Approximately one-quarter of emergency department patients who are injured or experience medical emergencies will develop clinically significant posttraumatic stress disorder (PTSD) symptoms, which can evolve into PTSD. Emergency clinicians and rapid response teams (eg, trauma, cardiac, stroke) can play a critical role in recognizing symptoms of posttraumatic stress and providing early distress management techniques, screening, and referral to services that may mitigate the development of PTSD.
Our recent issue An Evidence-Based Approach to Emergency Department Patients at Risk for Posttraumatic Stress Disorder Symptoms summarizes the existing literature on psychological distress related to events that trigger the need for emergency care and synthesizes cutting-edge approaches that may impact patient outcomes.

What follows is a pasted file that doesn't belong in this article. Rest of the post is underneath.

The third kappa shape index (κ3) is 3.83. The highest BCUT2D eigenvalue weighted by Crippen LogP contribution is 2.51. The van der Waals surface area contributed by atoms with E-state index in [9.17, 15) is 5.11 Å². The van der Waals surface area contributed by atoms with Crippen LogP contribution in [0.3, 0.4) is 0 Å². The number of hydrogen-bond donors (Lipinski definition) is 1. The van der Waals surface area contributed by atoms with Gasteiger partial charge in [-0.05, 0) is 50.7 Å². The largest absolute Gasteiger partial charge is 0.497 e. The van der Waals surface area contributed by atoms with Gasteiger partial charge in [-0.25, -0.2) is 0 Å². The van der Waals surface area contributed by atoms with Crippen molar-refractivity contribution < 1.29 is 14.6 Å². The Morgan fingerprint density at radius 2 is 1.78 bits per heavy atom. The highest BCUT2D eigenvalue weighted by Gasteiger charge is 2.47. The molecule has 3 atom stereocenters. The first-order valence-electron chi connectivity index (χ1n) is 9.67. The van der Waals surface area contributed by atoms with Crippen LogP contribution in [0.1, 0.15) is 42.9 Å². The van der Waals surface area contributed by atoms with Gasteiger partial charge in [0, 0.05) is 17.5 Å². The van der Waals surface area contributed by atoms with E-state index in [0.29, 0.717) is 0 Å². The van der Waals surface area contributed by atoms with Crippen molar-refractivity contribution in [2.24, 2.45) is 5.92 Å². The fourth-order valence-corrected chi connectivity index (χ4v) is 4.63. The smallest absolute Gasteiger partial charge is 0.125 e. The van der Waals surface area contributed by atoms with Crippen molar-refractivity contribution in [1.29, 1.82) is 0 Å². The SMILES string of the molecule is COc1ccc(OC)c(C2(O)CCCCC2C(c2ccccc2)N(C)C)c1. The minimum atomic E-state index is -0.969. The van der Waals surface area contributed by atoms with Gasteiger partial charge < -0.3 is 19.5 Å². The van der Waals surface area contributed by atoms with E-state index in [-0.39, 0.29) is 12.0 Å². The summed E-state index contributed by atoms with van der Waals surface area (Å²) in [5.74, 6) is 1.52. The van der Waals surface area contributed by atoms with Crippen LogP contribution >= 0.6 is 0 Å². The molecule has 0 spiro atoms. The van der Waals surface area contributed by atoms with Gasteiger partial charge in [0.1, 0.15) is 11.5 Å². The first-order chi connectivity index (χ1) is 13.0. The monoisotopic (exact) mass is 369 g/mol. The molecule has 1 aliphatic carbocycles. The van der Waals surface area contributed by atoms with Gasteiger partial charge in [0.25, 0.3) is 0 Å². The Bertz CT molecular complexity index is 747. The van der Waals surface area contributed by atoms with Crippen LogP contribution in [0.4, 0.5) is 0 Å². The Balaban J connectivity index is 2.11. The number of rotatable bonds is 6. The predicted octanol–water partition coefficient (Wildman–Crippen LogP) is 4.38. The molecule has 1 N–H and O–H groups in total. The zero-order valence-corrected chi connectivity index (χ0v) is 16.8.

Test Your Knowledge
Did you get it right? Click here to find out!
The correct answer: D.
Ready to learn more? Log in to check out our recent issue An Evidence-Based Approach to Emergency Department Patients at Risk for Posttraumatic Stress Disorder Symptoms .
USACS subscribers can log in or renew here.
Here are a few key points:
- Trauma and acute medical emergencies can be psychologically disturbing, resulting in posttraumatic stress disorder symptom (PTSS).
- Acute stress contributes to both short- and long-term psychiatric disorders, poor general health and quality of life, pain, disability, and higher risk for all-cause mortality.
- Up to 25% of patients with respiratory or cardiovascular emergencies developed PTSS within 1 month of the event; 42% reported PTSS within 8 weeks of a motor vehicle crash; and 43% reported PTSS following assaultive trauma.
- PTSS are normal responses to trauma; some 80% of patients will recover from PTSS without intervention; failure to recover after 1 month may be characterized as PTSD.
Last Updated on January 25, 2023